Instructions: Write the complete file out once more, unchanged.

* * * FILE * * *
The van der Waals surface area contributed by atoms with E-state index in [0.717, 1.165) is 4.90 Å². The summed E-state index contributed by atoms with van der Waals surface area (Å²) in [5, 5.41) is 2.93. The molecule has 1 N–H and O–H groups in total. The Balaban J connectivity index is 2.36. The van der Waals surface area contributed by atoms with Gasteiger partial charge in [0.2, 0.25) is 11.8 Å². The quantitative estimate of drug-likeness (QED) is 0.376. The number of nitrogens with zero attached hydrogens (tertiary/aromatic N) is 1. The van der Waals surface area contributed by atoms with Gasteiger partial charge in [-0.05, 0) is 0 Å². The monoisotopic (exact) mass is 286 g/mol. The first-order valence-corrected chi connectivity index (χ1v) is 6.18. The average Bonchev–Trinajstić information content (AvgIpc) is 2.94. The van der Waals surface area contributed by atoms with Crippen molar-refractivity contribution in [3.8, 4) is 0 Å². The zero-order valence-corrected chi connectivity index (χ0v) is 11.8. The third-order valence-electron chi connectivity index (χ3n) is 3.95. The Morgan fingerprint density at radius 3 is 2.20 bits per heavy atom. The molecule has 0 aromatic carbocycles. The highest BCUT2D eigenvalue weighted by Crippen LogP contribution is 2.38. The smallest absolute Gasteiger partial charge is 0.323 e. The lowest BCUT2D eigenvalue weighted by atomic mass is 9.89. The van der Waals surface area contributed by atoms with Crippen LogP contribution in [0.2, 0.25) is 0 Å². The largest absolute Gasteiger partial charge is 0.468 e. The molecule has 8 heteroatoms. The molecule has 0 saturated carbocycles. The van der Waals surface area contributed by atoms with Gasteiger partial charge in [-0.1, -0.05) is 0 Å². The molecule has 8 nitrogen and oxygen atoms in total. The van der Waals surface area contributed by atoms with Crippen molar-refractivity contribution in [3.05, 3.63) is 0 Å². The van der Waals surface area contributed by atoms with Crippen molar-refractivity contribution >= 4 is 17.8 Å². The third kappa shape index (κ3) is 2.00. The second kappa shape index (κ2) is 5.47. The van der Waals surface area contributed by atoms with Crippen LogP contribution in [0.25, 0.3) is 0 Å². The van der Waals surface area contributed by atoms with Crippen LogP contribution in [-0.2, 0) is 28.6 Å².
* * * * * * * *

The van der Waals surface area contributed by atoms with E-state index in [0.717, 1.165) is 4.90 Å². The summed E-state index contributed by atoms with van der Waals surface area (Å²) in [5, 5.41) is 2.93. The molecule has 1 N–H and O–H groups in total. The Balaban J connectivity index is 2.36. The van der Waals surface area contributed by atoms with Gasteiger partial charge in [0.2, 0.25) is 11.8 Å². The quantitative estimate of drug-likeness (QED) is 0.376. The number of nitrogens with zero attached hydrogens (tertiary/aromatic N) is 1. The van der Waals surface area contributed by atoms with Gasteiger partial charge in [-0.05, 0) is 0 Å². The monoisotopic (exact) mass is 286 g/mol. The first-order valence-corrected chi connectivity index (χ1v) is 6.18. The average Bonchev–Trinajstić information content (AvgIpc) is 2.94. The van der Waals surface area contributed by atoms with Crippen molar-refractivity contribution in [3.8, 4) is 0 Å². The zero-order valence-corrected chi connectivity index (χ0v) is 11.8. The third-order valence-electron chi connectivity index (χ3n) is 3.95. The Morgan fingerprint density at radius 3 is 2.20 bits per heavy atom. The molecule has 0 aromatic carbocycles. The highest BCUT2D eigenvalue weighted by Crippen LogP contribution is 2.38. The smallest absolute Gasteiger partial charge is 0.323 e. The lowest BCUT2D eigenvalue weighted by atomic mass is 9.89. The van der Waals surface area contributed by atoms with Crippen LogP contribution in [0.2, 0.25) is 0 Å². The largest absolute Gasteiger partial charge is 0.468 e. The molecule has 8 heteroatoms. The molecule has 0 saturated carbocycles. The van der Waals surface area contributed by atoms with Gasteiger partial charge in [-0.1, -0.05) is 0 Å². The molecule has 8 nitrogen and oxygen atoms in total. The van der Waals surface area contributed by atoms with Crippen molar-refractivity contribution in [3.05, 3.63) is 0 Å². The van der Waals surface area contributed by atoms with Crippen molar-refractivity contribution >= 4 is 17.8 Å². The third kappa shape index (κ3) is 2.00. The second kappa shape index (κ2) is 5.47. The van der Waals surface area contributed by atoms with Crippen LogP contribution in [0.25, 0.3) is 0 Å². The van der Waals surface area contributed by atoms with Crippen LogP contribution in [-0.2, 0) is 28.6 Å².